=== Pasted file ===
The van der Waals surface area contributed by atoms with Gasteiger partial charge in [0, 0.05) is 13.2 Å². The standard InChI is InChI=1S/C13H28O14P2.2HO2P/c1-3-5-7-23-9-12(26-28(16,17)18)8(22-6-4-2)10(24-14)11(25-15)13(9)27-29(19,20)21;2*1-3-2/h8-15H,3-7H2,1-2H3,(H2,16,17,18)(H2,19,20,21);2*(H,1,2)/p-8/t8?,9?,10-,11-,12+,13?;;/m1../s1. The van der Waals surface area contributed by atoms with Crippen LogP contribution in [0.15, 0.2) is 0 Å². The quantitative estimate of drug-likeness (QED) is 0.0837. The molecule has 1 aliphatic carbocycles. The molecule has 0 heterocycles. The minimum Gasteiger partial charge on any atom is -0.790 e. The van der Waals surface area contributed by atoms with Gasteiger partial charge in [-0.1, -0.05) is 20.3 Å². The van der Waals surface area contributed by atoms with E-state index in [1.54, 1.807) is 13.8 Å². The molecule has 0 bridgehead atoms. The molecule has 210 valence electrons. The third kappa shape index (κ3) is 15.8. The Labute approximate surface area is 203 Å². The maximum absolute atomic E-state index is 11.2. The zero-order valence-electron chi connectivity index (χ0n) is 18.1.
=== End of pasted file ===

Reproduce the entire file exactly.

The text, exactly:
The van der Waals surface area contributed by atoms with Gasteiger partial charge in [0, 0.05) is 13.2 Å². The standard InChI is InChI=1S/C13H28O14P2.2HO2P/c1-3-5-7-23-9-12(26-28(16,17)18)8(22-6-4-2)10(24-14)11(25-15)13(9)27-29(19,20)21;2*1-3-2/h8-15H,3-7H2,1-2H3,(H2,16,17,18)(H2,19,20,21);2*(H,1,2)/p-8/t8?,9?,10-,11-,12+,13?;;/m1../s1. The van der Waals surface area contributed by atoms with Crippen LogP contribution in [0.15, 0.2) is 0 Å². The quantitative estimate of drug-likeness (QED) is 0.0837. The molecule has 1 aliphatic carbocycles. The molecule has 0 heterocycles. The minimum Gasteiger partial charge on any atom is -0.790 e. The van der Waals surface area contributed by atoms with Gasteiger partial charge in [-0.1, -0.05) is 20.3 Å². The van der Waals surface area contributed by atoms with E-state index in [1.54, 1.807) is 13.8 Å². The molecule has 0 bridgehead atoms. The molecule has 210 valence electrons. The third kappa shape index (κ3) is 15.8. The Labute approximate surface area is 203 Å². The maximum absolute atomic E-state index is 11.2. The zero-order valence-electron chi connectivity index (χ0n) is 18.1.